“A perfect novel for the fall season, from the spooky season to the festive.” —Toronto Star
“A family tormented by the past, a house terrorized by supernatural vandals and a holiday threatened by ghastly apparitions — Todd Babiaks’ new book, The Spirits Up, has all the hallmarks of a good Christmas ghost story.” —Edmonton Journal
Praise for Todd Babiak and The Empress of Idaho:
“If Gillian Flynn, Richard Ford, Vladimir Nabokov, and John Irving got together to write a novel, they would come up with The Empress of Idaho. Plan ahead before you start—once you do, you will not be able to stop.” —Cathal Kelly, author of Boy Wonders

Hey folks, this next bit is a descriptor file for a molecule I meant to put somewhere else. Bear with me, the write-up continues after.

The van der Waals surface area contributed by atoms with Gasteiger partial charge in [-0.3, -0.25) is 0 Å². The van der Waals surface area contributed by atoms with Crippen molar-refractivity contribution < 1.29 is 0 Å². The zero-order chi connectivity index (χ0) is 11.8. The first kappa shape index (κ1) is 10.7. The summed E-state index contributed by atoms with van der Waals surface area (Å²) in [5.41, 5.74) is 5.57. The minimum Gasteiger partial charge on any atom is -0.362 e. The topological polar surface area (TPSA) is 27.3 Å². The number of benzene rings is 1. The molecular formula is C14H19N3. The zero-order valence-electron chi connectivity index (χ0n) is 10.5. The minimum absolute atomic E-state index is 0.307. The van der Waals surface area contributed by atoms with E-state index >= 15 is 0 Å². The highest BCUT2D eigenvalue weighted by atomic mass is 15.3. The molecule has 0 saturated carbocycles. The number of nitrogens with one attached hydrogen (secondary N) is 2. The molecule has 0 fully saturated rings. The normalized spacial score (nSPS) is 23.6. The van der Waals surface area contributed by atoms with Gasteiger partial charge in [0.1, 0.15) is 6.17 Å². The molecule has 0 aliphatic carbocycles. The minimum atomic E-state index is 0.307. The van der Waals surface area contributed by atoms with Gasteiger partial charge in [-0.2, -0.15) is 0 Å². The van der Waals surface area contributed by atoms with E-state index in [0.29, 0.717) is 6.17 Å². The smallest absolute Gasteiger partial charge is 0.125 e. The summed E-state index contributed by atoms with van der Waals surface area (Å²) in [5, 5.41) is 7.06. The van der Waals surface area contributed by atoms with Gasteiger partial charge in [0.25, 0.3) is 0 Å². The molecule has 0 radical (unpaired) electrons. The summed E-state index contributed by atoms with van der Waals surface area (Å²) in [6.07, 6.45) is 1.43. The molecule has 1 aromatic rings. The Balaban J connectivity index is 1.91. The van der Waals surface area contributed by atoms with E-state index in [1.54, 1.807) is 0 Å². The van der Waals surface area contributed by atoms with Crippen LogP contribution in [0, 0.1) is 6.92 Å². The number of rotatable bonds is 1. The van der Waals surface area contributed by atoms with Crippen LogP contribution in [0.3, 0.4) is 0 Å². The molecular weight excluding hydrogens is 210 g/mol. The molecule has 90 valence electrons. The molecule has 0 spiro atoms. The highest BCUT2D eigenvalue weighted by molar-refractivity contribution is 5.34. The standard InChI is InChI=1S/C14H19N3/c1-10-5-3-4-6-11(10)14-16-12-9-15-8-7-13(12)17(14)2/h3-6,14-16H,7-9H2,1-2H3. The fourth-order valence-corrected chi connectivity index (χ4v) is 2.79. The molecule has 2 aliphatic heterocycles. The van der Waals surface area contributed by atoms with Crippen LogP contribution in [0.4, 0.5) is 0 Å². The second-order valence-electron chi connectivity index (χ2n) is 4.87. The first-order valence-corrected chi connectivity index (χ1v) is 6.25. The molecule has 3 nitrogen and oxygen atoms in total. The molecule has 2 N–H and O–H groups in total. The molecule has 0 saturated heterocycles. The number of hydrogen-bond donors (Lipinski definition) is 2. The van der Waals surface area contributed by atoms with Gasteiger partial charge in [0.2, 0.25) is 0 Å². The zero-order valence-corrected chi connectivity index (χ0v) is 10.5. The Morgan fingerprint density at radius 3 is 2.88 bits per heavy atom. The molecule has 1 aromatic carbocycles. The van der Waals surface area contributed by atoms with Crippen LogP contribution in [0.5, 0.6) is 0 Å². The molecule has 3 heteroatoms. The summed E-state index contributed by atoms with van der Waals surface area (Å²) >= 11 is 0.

“Todd Babiak’s writing is so perceptive and witty, his characters so thick with life that you’ll find yourself carried along the novel’s twists and turns . . . Part dark comedy, part thriller, and part coming-of-age tale, The Empress of Idaho is a kaleidoscope of masterful storytelling.” —Amy Stuart, author of Still Mine
“An achingly tender read shot through with Babiak’s humour and grace, this novel charms you as it haunts you. I could not put it down.” —Claudia Dey, author of Heartbreaker
“Babiak skillfully develops his characters and their connections in a manner which reveals their individual depths. . . . A powerful, unsettling novel.” —Toronto Star
“Babiak has created a wholly believable boy on the verge of manhood . . . The Empress of Idaho is a brave book. [A] challenging and compulsively readable novel.” —Quill & Quire